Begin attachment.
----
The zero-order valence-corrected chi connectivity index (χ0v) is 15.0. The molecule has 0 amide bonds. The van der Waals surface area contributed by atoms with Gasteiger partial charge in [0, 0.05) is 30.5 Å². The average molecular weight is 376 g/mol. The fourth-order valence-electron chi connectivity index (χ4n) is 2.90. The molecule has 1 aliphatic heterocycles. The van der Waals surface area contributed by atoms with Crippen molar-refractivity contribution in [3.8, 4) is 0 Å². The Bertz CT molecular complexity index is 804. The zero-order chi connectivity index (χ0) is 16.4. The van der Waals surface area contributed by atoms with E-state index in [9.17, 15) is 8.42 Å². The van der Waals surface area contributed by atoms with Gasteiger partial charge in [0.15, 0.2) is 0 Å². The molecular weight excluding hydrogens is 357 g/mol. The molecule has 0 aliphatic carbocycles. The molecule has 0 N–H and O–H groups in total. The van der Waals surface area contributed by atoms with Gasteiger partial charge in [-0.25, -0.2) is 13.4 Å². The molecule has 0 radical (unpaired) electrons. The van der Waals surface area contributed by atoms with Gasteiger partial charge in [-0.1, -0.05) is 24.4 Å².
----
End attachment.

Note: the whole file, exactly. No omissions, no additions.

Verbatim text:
The zero-order valence-corrected chi connectivity index (χ0v) is 15.0. The molecule has 0 amide bonds. The van der Waals surface area contributed by atoms with Gasteiger partial charge in [0, 0.05) is 30.5 Å². The average molecular weight is 376 g/mol. The fourth-order valence-electron chi connectivity index (χ4n) is 2.90. The molecule has 1 aliphatic heterocycles. The van der Waals surface area contributed by atoms with Crippen molar-refractivity contribution in [3.8, 4) is 0 Å². The Bertz CT molecular complexity index is 804. The zero-order chi connectivity index (χ0) is 16.4. The van der Waals surface area contributed by atoms with E-state index in [9.17, 15) is 8.42 Å². The van der Waals surface area contributed by atoms with Gasteiger partial charge in [0.15, 0.2) is 0 Å². The molecular weight excluding hydrogens is 357 g/mol. The molecule has 0 aliphatic carbocycles. The molecule has 0 N–H and O–H groups in total. The van der Waals surface area contributed by atoms with Gasteiger partial charge in [-0.25, -0.2) is 13.4 Å². The molecule has 0 radical (unpaired) electrons. The van der Waals surface area contributed by atoms with Gasteiger partial charge in [-0.1, -0.05) is 24.4 Å².